"And at the table, in that silence as they contemplated the menu, Mma Makutsi's shoes suddenly addressed her. Well, this is nice, we must say!
"Mma Ramotswe looked up from the menu. 'Did you say something, Mma?'"
Only in the No. Ladies' Detective Agency series would it seem normal for shoes to be talking to their owner and someone else to notice while the owner does not. This is a fine example of how Alexander McCall Smith successful extends the bounds of reality to show how we are connected to one another and to the things around us. I particularly commend the imaginary conversations that Mma Ramotswe's van has with her.
As the book opens, Mma Ramotswe's white van is starting to make new noises. She fears that Mr. J.L.B. Matekoni will tell her that it's time to replace the van. To avoid such an awful result, Precious walks to work. The problems begin when she walks home.
The detective agency has a promising new client, Mr. Luengo Molofololo, owner of the Kalahari Swoopers, the local football (soccer) team. He owns a big house, drives a huge Mercedes-Benz, and knows everyone. Unfortunately, he seems to think that women know only about cooking. Precious knows precious little about soccer and wonders how she can help. He's convinced there is a traitor who is throwing the games, but he cannot identify who it is. Soon Precious joins Mr. Molofololo and her foster son, Puso, at one of the games.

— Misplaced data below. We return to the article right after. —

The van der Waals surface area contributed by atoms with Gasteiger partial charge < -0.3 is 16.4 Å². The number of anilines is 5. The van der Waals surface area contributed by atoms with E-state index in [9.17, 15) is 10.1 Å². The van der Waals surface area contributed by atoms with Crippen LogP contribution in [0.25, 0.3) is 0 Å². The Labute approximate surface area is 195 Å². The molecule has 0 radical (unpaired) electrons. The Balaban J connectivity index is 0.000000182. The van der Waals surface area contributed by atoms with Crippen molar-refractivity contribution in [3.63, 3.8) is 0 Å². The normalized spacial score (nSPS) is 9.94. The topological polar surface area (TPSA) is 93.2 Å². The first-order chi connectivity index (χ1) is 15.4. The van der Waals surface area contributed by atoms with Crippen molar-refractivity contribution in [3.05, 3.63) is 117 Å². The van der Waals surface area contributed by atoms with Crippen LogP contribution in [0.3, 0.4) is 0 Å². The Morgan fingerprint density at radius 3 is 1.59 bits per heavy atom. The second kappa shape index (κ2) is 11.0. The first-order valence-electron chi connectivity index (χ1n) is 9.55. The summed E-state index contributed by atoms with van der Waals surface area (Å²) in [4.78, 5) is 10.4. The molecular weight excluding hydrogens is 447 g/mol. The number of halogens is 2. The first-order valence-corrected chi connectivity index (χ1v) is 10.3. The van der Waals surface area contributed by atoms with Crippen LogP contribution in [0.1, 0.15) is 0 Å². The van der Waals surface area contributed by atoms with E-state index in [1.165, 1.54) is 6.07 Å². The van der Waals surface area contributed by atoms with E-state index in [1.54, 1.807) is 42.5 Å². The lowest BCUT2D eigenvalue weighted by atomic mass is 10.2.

Meanwhile, Mr. Phuti Radi-phuti has hired Violet Sephotho to sell beds at the Double Comfort Furniture Shop. Mma Makutsi is wary due her past run-ins with Violet . . . but fears sharing her concerns with her fiancé. Matters look dire when she sees him driving Violet home from work on the first day.
Finally, Iris Sephotho comes for advice on how to decide between two men who don't know that they are both enjoying her company. Precious provides some Solomon-like wisdom that leads to a surprising turn of events.
As you can see the story is dominated by personal concerns rather than detective problems. If the story had had no detective problems, it would have been very enjoyable. The rich interactions between the two detectives are more than enough to keep you smiling for weeks.
Mr. McCall Smith also weaves in many little asides about conflict, battles, cars, chairs, and rain that stretch you into the real Botswana that Precious represents. It's delicious!
Bravo, Mr. McCall Smith!